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Does BAH Actually Cover Housing Costs? Military Families Sound Off

by Becca Stewart - September 22nd, 2022

Does BAH Actually Cover Housing Costs? Military Families Sound Off

Last week, PCSgrades shared the following image on our social media pages:

Meme of guy with sign that reads: "BAH hasn't covered my rent in years. Change my mind."

We asked our followers, “Do you pay over BAH? If so, how much out of pocket?”

We thought the post would garner a few responses, but we were blown away when the post went viral. We received hundreds of thoughtful comments and helpful insights, most exposing serious financial hardships military families face.

Below, we’re sharing some of your comments and exploring whether basic allowance for housing (BAH) rates keep up with rising housing costs.

“We’ve literally never found a house that works for us under our BAH anywhere we’ve lived. From day one.” - Monica A.

“We have to probably pay over $1000 more wherever we go. BAH is a joke now. I don’t know any place that BAH actually covers all that it is supposed to - unless you want your solider and their family to live in the worst/highest crime rate neighborhoods. Even then, I don’t think BAH would cover it all.” - Stephanie S. 

What does BAH cover for military families?

There’s a common misconception that a service member’s BAH should cover all housing costs. That’s not the intention. Instead, the DoD expects BAH to cover about 95% of all housing costs, including utilities. Of course, depending on the service member’s duty station, house size, and neighborhood, they could pay much more than the estimated 5% out of pocket.

According to the responses on our social media pages, BAH is nowhere near covering 95% of housing-related costs for families living off base.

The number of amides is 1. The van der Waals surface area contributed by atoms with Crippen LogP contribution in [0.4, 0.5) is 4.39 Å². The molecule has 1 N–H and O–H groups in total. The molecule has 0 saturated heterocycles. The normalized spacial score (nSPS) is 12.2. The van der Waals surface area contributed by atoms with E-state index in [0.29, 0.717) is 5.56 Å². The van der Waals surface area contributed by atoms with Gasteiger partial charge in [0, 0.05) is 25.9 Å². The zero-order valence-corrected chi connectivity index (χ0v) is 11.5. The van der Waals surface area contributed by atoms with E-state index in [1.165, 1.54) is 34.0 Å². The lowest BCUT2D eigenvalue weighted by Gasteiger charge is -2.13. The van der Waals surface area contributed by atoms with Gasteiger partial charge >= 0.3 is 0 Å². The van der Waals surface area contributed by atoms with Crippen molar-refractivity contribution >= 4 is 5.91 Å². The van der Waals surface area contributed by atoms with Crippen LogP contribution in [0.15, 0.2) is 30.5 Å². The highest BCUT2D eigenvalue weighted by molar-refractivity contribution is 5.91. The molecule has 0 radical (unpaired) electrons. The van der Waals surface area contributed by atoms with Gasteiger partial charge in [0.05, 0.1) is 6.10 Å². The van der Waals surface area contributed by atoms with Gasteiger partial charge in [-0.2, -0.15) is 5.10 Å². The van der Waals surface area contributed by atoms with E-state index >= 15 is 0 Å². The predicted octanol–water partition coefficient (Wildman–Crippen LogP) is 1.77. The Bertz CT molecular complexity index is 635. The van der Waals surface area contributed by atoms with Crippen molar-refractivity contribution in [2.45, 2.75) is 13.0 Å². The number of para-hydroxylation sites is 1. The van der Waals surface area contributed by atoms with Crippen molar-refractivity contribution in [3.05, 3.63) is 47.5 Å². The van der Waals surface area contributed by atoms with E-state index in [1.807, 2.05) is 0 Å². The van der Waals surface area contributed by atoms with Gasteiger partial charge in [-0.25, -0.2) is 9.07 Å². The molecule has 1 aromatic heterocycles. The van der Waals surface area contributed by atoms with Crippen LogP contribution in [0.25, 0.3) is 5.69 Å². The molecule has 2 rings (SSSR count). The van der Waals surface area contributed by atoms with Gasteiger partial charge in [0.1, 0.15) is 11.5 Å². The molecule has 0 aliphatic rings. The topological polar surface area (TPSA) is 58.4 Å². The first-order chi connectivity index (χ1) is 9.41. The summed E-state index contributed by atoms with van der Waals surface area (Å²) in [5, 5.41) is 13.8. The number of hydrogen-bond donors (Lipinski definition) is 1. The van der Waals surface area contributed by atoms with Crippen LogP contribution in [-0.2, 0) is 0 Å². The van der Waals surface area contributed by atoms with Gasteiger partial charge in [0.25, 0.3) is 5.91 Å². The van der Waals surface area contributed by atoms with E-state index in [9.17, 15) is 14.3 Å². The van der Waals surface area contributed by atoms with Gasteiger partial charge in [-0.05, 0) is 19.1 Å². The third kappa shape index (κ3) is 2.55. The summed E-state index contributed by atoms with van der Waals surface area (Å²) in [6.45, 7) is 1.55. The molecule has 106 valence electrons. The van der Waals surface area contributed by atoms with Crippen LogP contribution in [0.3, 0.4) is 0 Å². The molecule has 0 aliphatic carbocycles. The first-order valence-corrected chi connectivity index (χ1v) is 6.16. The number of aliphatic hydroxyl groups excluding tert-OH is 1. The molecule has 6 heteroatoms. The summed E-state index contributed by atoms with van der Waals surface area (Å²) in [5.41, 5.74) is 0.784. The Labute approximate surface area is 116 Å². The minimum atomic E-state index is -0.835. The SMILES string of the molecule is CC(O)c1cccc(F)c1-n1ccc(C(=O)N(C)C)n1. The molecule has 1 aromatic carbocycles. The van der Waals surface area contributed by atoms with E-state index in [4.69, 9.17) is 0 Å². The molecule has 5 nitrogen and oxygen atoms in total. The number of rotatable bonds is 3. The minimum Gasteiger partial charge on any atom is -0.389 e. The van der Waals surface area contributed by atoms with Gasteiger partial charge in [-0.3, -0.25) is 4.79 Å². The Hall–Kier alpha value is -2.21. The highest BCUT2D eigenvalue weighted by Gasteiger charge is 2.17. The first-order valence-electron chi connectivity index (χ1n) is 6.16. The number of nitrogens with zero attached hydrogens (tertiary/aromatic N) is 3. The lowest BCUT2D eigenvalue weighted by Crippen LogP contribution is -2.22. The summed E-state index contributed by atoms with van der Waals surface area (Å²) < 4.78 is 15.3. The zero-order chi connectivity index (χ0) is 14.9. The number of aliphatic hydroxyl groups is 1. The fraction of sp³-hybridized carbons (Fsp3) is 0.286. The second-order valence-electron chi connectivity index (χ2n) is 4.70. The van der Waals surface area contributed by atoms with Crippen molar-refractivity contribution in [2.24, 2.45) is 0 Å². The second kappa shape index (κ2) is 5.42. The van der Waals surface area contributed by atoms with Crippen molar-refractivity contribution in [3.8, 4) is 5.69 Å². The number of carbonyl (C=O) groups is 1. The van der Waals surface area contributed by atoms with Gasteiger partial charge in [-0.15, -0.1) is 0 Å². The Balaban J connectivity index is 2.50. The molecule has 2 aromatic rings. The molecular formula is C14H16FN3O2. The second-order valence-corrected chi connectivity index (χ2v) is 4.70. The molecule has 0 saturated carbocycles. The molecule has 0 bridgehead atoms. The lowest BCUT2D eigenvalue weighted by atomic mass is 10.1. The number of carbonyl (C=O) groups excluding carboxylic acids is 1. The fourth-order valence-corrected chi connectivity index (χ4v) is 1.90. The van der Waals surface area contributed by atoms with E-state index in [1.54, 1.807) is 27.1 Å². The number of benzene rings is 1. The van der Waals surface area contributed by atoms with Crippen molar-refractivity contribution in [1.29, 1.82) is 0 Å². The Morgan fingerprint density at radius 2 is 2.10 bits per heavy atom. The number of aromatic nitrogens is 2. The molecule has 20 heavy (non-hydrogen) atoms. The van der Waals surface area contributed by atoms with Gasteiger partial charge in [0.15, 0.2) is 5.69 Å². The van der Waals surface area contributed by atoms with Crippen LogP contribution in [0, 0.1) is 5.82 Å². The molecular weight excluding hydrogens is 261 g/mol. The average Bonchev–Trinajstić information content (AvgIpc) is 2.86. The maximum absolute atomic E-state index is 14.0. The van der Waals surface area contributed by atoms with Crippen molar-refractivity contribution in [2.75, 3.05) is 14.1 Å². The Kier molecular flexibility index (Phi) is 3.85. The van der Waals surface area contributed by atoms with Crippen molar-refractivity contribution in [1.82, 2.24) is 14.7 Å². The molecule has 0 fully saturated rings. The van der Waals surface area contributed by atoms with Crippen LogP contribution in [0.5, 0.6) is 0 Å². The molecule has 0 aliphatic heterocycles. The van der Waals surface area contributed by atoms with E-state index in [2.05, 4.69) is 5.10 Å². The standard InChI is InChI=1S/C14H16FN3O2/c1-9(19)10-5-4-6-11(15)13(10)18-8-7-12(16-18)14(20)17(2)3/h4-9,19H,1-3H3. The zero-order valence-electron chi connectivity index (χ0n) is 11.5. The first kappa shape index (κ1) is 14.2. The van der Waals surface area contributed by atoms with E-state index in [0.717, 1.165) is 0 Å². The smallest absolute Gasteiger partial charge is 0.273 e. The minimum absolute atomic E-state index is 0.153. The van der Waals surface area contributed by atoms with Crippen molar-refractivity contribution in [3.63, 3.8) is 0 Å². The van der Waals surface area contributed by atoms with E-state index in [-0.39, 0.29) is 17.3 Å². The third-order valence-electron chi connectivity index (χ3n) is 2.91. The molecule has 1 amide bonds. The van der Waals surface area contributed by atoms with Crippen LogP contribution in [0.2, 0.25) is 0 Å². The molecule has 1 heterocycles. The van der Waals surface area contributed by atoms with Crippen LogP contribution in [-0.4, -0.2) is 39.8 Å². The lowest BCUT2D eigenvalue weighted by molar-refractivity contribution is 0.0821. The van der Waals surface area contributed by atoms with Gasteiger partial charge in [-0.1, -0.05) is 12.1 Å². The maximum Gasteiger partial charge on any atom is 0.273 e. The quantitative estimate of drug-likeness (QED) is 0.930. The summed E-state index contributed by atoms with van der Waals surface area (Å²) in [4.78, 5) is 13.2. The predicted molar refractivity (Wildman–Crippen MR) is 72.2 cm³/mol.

“Currently we pay about 800 over BAH, we have a 3-bedroom, 3-bath house. There is no base/base housing where we are stationed…When we were stationed in California, we actually were under BAH (3-bed, 3-bath home), and now we’re in a more “affordable” area, and we had to go over.” -Kristin E. via Facebook

“Don’t forget how insane the utilities have gotten in San Antonio. The most I paid for electricity was probably a bit over $300 last year. Same house and we’re now over $500 consistently, and I bought more blackout curtains between this summer and last to cover practically all my windows.” - Wendi D. via Facebook

How is BAH calculated?

The DoD examines BAH rates annually for more than 300 housing areas nationwide, including Hawaii and Alaska. BAH rates are calculated based on average rent and utility prices for apartments and housing in the local area. 

“We don’t [pay over our BAH] because we bought before everything blew up, BUT....the house next door (same age and size) just rented for twice what our mortgage is, and that would be $700 over BAH here.” - Theresa G.

Service members receive BAH according to what civilians with comparable incomes pay for housing near the military installation. Using that data, the service member’s BAH is determined by the geographic location, rank, and whether they have dependents.

Find current BAH rates here

The DoD updates those rates yearly, taking into account changes in housing and utility cost increases. BAH rates are based primarily on rental housing. They do not account for mortgage payments and closing costs associated with buying a home.

However, these annual reviews do not always keep up with rapidly changing housing costs, energy costs, cost of living, and inflation. Some locations may even see a decrease in BAH (though service members already on station continue to receive the higher BAH). In the past year, for instance, the Consumer Price Index (what we spend on basic necessities) rose more than 8%, but BAH rates will not rise enough to offset these increased expenses.

“With utilities, we are $600 over. DC is killing our budget, and my husband is an 05. We are super frugal where we can be, but this is just an expensive area.”  – jetsettingbees via Instagram

Our mortgage is about $800 over BAH, not to mention taxes and utilities and everything. We literally couldn’t find anything big enough in a safe area in the BAH price range. Virginia BAH is a joke. We got more in upstate NY, but everything costs just as much here, if not more. - Paige P. 

For a more detailed explanation of how the DoD calculates these costs, read the Office of Military Compensation Policy here

BAH rates for 2023 will increase

2021-2022 saw an incredible housing boom, with prices rising faster than we’ve seen in decades. Military families faced housing shortages, rising home prices, and escalating rents during the 2021 and 2022 PCS seasons.